6. are not these pledges and oaths taken in order to be in their positions considered fiduciary contracts, and violating that contract with the people is considered a breech of contract, and in some cases, commercial insurance fraud ? and, when they violate that oath, they wave their immunity from suit via 15 USC 1122 ? as a average person, it would be nice to see the law applied the same to all, every time. why should it make a difference that an attorney or litigant , either remembers or forgets to quote a specific case? it is the job of these judges to know the law, how it is applied, to know how it has been decided, when it is wrong or right, and should be making sure this application of the law is applied the same throughout each of the states. i ask these things, because like every member of every part and station in our government, they are all required to take the same oath for their position, which authority comes only from the consent of whom they have been put there to govern. why would any position be expected any more, or any less, to adhere to this contract? any deviation from this, they have acted outside their scope of their authority, and are no longer protected by immunity of any sort. i would honestly like to see the possibility of criminal sanctions, instead of only civil remedies when it comes to the positions of trust like these, as the threat of financial loss is usually passed of to the public, and teaches none of them a lesson.

    1. Well, that was gibberish. Only missing a reference to gold fringes on a flag.

  7. Nowhere in the Constitution does it mention popular elections for the office of President. It says the state legislatures select electors who will then vote for President and Vice President. If the state legislature can tell the electors how to vote, they can tell you how to vote and fine or imprison you when you don’t comply. This is a very dangerous and terrifying decision. Never before in this republic has the outcome of casting a ballot been decided prior to that ballot being cast.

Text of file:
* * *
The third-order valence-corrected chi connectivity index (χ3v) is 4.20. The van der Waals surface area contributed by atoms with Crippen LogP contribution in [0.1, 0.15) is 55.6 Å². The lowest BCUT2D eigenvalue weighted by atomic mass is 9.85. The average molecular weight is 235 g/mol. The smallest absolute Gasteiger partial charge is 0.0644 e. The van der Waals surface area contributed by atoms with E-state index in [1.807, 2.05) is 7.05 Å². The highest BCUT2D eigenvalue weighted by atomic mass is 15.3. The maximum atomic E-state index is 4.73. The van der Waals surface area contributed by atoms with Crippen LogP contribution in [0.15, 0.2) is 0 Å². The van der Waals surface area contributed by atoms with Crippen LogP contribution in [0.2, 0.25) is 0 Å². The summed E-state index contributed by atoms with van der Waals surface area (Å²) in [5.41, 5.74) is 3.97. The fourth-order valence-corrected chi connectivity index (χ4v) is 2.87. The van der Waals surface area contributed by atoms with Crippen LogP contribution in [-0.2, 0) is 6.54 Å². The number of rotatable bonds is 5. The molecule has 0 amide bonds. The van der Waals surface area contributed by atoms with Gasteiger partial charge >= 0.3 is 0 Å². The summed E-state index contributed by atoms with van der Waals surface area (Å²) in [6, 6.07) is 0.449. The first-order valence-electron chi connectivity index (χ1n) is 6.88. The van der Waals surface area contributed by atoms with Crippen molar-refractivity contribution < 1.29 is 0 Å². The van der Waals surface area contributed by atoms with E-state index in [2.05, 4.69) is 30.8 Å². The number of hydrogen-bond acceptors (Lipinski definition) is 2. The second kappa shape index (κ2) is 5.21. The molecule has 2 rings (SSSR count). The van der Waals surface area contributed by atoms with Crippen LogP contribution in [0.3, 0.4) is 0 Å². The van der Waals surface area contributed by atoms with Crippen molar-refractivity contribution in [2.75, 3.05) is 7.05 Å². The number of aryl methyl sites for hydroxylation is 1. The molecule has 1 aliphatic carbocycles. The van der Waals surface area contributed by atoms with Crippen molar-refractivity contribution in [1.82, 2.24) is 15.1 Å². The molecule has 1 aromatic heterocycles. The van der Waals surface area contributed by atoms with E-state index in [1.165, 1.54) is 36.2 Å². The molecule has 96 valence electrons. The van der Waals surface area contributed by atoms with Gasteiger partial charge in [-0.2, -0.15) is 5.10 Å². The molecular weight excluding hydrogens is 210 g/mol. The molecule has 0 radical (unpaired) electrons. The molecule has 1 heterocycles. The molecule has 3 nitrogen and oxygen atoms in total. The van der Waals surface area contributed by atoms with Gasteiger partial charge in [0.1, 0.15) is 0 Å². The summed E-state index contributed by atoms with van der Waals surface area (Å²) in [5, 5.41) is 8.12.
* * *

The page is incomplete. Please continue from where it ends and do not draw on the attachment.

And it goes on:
If the legislature’s can force their electors to cast their ballots in accordance with the popular vote they can do the reverse as well.
    Imagine the horror and violence that would ensue if say the Texas legislature threatened to sanction or just flat out replaced their electors for not voting for Trump in November even if the popular vote went to Biden (heaven forbid in more ways than one).

    This is just another terrible decision by 9 folks who are supposed to be smarter than us. You would think they could just read their raison d’etre once in a while without the penumbra hallucinations and see that all who vote should do so with their conscience as their guide not the armed thumb of the state.

    1. Never before in this republic has the outcome of casting a ballot been decided prior to that ballot being cast.

      Oh really?

    2. If the state legislature can tell the electors how to vote, they can tell you how to vote and fine or imprison you when you don’t comply.

      If the legislature’s can force their electors to cast their ballots in accordance with the popular vote they can do the reverse as well.

      Your pseudonym is definitely not warranted. There’s nothing in the SCOWA decision nor SCOTUS’ affirming of it that supports your “reasoning” above.

      1. On the contrary: the examples they offered up for what constitutes ‘voting’ clearly indicate such actions would be acceptable because in their mind “voting” has a lot of different meanings.